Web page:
An Area of Outstanding Natural Beauty (AONB) is exactly what it says it is: an outstanding landscape whose distinctive character and natural beauty are so precious that it is safeguarded in the national interest.
What is ‘natural beauty’?
’Natural Beauty’ is not just an aesthetic concept, and ‘Landscape’ means more than just ‘scenery’. It can include flora, fauna and geological and physiographic features. The natural beauty of AONBs is partly due to nature, and is partly the product of many centuries of human modification of ‘natural’ features. Landscape encompasses everything – ‘natural’ and human – that makes an area distinctive: geology, climate, soil, plants, animals, communities, archaeology, buildings, the people who live in it, past and present, and perceptions of those who visit it.
How is an Area of Outstanding Natural Beauty (AONB) protected?
An Area of Outstanding Natural Beauty (AONB) is designated and protected under the 1949 National Parks and Access to Countryside Act. Its protection is further enhanced by the Countryside and Rights of Way Act, 2000 (CRoW2000).
Each AONB has been designated for special attention by reason of their high qualities. These include their flora, fauna, historical and cultural associations as well as scenic views. AONB landscapes range from rugged coastline, dunes, salt marshes, peatlands, woodlands and estuaries to water meadows, gentle downland and upland moors.
The AONBs are a national asset containing a wide variety of attractive landscapes and like National Parks our AONBs are very much living and working landscapes that have been, and continue to be, shaped by nature and human activity.
There are 46 AONBs in Britain (33 wholly in England, four wholly in Wales, one which straddles the English/Welsh border and eight in Northern Ireland) and they cover 18% of our countryside.
AONBs are designated in recognition of their national importance and to ensure that their character and qualities are protected for all to enjoy. Visit www.landscapesforlife.org.uk
Read a joint publication about AONBs and National Parks - So much more than the view... and find out why they are regarded as a treasured natural resource and are internationally recognised for their special qualities.
Forest of Bowland AONB designation
The primary purpose of the AONB desingation is to conserve and enhance natural beauty. In pursuing the primary purpose of designation, account should be taken of the needs of agriculture, forestry, and other rural industries and of the economic and social needs of local communities. Particular regard should be paid to promoting sustainable forms of social and economic development that in themselves conserve and enhance the environment.
The Forest of Bowland designation highlighted several attributes that contribute to it's outstanding natural beauty:
- the grandeur and isolation of the upland core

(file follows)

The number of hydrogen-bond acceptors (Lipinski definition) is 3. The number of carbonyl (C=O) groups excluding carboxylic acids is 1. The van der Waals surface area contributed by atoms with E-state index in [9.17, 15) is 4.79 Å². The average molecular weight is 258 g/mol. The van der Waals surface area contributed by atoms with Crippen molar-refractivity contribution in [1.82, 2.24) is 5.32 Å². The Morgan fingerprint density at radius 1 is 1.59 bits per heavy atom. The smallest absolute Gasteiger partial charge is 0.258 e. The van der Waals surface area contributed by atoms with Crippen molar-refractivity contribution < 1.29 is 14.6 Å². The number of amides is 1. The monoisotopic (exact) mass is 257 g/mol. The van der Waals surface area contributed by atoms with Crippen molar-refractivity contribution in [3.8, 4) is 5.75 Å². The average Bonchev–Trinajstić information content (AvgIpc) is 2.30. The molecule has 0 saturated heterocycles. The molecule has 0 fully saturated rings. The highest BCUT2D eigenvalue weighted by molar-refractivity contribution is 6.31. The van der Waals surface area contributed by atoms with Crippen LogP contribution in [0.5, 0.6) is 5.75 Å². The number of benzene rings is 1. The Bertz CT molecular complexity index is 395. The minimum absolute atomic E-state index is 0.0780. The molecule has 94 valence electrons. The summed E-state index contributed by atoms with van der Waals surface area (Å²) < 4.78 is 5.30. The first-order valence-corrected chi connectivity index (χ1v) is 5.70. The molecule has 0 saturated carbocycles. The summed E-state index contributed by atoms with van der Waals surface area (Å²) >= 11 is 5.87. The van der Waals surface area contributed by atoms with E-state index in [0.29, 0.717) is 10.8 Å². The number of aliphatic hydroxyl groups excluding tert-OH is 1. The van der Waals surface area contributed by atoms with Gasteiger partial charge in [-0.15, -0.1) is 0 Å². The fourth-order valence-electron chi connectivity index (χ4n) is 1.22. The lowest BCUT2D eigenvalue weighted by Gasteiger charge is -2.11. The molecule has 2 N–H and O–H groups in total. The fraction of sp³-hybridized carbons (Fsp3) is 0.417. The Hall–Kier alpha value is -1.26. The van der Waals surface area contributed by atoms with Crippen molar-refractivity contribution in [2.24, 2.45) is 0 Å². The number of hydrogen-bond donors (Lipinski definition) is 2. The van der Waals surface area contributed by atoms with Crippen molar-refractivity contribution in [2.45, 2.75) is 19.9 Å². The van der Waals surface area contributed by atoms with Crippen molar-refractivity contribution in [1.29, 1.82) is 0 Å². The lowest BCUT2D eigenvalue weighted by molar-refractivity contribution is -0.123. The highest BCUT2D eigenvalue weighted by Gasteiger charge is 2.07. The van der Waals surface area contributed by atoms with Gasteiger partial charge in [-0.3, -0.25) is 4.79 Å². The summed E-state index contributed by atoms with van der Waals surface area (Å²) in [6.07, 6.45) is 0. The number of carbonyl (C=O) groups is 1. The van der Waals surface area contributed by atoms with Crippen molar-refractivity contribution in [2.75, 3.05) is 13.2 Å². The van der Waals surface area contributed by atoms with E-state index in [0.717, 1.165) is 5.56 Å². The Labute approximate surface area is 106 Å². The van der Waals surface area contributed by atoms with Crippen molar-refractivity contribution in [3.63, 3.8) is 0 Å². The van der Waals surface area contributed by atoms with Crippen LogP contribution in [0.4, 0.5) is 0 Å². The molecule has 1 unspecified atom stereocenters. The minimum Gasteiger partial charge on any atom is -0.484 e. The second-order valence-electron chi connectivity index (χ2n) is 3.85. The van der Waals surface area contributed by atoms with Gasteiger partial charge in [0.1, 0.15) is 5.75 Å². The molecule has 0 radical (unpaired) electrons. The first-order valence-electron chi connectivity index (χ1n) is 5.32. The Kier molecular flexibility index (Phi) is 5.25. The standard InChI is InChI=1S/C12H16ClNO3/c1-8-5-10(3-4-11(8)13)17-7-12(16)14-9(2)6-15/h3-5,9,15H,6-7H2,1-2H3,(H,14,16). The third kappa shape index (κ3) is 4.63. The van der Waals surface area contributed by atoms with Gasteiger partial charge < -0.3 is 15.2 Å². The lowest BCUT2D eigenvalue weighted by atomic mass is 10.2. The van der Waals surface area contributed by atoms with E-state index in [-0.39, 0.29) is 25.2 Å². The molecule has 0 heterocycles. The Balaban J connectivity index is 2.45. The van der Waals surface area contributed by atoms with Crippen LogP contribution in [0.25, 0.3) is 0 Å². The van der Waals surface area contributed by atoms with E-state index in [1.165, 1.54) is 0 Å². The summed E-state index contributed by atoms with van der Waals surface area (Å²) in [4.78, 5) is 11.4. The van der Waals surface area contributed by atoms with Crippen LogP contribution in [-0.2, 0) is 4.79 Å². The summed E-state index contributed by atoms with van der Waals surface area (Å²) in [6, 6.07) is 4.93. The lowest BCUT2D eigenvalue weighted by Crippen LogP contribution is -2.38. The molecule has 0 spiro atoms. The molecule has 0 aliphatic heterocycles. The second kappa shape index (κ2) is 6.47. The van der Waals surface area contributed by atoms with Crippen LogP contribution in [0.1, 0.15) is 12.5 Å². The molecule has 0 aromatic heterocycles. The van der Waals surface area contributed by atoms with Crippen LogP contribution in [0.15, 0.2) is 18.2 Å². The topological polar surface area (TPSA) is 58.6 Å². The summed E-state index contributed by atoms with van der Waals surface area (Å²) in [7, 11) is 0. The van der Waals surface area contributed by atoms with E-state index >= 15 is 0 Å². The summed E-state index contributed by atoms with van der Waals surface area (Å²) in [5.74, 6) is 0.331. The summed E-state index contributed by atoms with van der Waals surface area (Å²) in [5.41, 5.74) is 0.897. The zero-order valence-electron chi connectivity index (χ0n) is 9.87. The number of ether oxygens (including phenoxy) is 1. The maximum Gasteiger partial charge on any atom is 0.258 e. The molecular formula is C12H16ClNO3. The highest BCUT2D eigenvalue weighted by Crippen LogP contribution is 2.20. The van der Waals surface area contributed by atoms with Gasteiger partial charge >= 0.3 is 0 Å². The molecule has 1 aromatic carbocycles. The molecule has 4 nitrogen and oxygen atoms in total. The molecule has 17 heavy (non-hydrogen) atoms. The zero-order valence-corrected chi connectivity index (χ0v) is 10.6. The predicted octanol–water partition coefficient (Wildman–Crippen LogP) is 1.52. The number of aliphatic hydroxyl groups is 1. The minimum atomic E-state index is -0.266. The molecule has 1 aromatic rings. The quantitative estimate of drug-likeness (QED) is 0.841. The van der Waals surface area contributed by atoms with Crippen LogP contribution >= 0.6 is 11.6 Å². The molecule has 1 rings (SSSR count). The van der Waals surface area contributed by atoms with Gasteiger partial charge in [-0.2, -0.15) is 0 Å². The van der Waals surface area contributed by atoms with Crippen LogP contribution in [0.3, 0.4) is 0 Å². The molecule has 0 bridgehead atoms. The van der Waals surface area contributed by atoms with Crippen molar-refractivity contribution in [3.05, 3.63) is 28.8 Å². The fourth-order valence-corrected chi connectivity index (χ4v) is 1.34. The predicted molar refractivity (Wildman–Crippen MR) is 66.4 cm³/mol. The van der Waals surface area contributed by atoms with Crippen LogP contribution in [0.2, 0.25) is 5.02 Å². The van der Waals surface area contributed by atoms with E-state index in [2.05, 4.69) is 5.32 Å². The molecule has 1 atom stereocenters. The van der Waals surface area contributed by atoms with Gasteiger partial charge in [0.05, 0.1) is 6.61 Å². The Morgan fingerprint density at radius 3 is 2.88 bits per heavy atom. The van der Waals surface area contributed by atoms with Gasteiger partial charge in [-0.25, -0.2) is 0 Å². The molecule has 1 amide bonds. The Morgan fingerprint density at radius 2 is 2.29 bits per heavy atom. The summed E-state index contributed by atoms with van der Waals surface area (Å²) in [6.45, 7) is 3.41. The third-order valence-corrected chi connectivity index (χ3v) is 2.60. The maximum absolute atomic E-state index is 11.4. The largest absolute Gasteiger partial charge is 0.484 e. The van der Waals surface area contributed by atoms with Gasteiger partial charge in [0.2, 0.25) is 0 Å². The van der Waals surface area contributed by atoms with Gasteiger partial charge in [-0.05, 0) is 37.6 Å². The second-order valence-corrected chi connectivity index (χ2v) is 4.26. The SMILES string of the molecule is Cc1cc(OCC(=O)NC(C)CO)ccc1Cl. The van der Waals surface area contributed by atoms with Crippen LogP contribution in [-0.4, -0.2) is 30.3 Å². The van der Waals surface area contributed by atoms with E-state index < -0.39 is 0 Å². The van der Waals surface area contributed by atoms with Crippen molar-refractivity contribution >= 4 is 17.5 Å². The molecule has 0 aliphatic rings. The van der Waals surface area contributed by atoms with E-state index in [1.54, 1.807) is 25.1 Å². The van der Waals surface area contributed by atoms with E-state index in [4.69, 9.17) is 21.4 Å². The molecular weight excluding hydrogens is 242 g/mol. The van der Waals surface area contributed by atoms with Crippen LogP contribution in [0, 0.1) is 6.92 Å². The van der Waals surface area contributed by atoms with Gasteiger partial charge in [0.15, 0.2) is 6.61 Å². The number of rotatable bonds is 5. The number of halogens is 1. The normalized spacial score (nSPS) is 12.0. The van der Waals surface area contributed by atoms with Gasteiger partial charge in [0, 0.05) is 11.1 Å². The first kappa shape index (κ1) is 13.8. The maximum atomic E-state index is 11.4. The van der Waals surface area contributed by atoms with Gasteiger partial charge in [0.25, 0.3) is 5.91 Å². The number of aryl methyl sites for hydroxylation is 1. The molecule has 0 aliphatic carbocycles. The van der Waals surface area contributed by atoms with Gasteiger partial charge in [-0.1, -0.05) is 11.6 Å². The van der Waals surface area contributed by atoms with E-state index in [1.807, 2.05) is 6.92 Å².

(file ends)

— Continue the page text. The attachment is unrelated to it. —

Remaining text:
- the steep escarpments of the Moorland Hills
- the undulating lowlands
- the visual contrasts between each element of the overall landscape
- the serenity and tranquillity of the area
- the distinctive pattern of settlements
- the wildlife and the landscape's historic and cultural associations
- The Forest of Bowland AONB is situated in North West England, covering 803 square kilometres (312 square miles) of rural land in the counties of Lancashire (730 sq km) and Yorkshire (73 sq km).
- Designated as an Area of Outstanding Natural Beauty in 1964
- Important for its heather moorland, blanket bog and rare birds
- In 2005 the AONB became the first protected area in England to be awarded the European Charter for Sustainable Tourism in Protected Areas, and this honour was repeated when the Charter was re-awarded in September 2010. And in November 2011 the AONB were recipients of the prestigious 'Best Destination' runner-up award from The International Responsible Tourism Awards.
- The AONB's population of just 16,000 live mostly in its historic villages, with the remainder in loose-knit hamlets or isolated dwellings in open countryside. Some are estate villages where buildings are of a similar age and architecture, for example Downham, Slaidburn and Abbeystead
- The AONB encompasses 18 parishes within two counties, is host to six districts and four rivers.
What Makes the Forest of Bowland AONB Special?
The following themes link with the AONB's Sense of Place project and highlight the special qualities of the Forest of Bowland:
- Wild Open Spaces - a third of the AONB is moorland, making up the wild open spaces that are so characteristic and a unique quality of the area
- A Special Place for Wildlife - the moors in particular are an important breeding ground for upland birds. Thereare also notable wildflower meadows, woodlands and geological features
- A Landscape Rich in Heritage - much of the natural beauty is related to the wild and 'untouched' nature of the landscape - itself a result of hundreds, if not thousands of years of human activity
- Living Landscape - the landscape has been been formed out of a close relationship between people and nature, from the dry stone walls, hedgerows and barns to the open moors and grazed fields
- Delicious Local Food and Drink - local produce is important as it supports farmers who seek to manage this beautiful landscape and also supports the local economy as well as highlighting local distinctiveness
- A Place to Enjoy and Keep Special - highlights the importance of the area for people's livelihoods and enjoyment, with its value as a unique and protected landscape